May 13, 2014–January 8, 2017

Tesuque, New Mexico


Paint, animal teeth, marble eyes, and sisal whiskers on cottonwood

35 1/2 x 56 x 9 1/2"

Collection American Folk Art Museum, New York

Gift of Elizabeth Wecter, 1985.20.11

Photo by Gavin Ashworth


I asked God for some kind of miracle, some kind of a thing to do, to give me something to make my life with. I started carving and they just come out of my mind after that.
—Felipe Benito Archuleta

Felipe Benito Archuleta is known for his ferocious life-size animals, created with a chain saw and detailed with a pocketknife. In 1964 Archuleta reported a vision instructing him to make woodcarvings. The connection with the supernatural and the afterlife is remarkably common ground for many self-taught artists. It explains their artistic impulse but also provides a context for being uprooted and redefined with new foundations. Art historian Michel Thévoz suggested in an article referring to mediumistic artists (historically related to art brut) that this “relation” is an alibi for the “common man” who is afraid to proclaim himself an artist. The attribution to a mission bestowed by uncontrollable powers could serve as a way to evade condemnation by relatives or members of the community, who perhaps could more readily accept the fate of creation than an irrepressible drive coming from within.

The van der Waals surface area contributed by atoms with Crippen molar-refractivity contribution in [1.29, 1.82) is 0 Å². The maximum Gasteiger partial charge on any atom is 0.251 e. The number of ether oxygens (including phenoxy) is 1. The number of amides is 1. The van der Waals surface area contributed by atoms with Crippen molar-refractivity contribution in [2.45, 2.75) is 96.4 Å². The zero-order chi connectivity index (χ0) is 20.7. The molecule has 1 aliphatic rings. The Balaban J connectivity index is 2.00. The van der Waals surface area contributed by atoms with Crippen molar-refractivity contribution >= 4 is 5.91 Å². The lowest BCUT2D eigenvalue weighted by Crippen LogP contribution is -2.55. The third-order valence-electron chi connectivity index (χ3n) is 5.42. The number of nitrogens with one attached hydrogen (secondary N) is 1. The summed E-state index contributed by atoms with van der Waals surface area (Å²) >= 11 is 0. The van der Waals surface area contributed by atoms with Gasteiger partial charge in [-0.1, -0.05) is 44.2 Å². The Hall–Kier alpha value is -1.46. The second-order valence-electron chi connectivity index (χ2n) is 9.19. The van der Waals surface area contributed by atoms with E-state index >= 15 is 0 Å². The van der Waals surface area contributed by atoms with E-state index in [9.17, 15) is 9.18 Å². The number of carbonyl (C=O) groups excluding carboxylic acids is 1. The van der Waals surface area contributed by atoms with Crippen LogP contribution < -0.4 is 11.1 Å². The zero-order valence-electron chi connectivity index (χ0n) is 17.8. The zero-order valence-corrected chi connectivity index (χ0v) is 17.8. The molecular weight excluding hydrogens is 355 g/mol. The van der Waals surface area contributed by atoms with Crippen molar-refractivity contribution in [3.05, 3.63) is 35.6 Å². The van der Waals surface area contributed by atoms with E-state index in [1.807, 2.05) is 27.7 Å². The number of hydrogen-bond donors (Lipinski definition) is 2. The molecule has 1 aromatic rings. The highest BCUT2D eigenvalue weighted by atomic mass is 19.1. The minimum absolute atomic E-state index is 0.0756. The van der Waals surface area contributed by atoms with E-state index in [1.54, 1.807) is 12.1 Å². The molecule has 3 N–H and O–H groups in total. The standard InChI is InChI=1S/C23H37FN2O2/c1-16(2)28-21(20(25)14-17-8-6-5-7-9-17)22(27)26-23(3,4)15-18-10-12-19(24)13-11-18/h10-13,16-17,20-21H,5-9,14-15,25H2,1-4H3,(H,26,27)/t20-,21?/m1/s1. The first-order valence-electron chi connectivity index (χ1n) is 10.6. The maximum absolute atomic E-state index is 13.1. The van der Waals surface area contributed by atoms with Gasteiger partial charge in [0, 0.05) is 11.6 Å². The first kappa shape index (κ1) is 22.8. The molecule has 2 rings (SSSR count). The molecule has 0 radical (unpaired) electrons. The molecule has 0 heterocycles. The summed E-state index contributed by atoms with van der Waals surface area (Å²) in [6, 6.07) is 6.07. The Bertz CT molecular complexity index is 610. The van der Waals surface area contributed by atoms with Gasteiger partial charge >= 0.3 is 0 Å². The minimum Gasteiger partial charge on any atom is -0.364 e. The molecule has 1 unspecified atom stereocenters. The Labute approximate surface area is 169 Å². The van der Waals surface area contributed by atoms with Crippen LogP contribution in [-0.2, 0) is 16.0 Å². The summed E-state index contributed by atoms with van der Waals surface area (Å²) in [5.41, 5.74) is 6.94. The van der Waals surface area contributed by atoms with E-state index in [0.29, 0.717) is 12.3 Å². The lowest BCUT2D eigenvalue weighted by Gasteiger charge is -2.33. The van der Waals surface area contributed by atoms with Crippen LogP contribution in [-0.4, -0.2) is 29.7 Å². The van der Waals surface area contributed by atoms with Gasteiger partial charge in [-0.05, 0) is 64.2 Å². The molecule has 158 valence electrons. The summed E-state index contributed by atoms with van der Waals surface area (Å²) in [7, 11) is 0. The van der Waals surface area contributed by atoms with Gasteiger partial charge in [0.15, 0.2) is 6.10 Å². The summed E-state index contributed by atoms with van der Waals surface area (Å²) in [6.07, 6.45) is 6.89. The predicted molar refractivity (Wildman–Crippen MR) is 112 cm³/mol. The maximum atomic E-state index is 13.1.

Valérie Rousseau, “Coyote,” exhibition label for Self-Taught Genius: Treasures from the American Folk Art Museum. Stacy C. Hollander and Valérie Rousseau, curators. New York: American Folk Art Museum, 2014.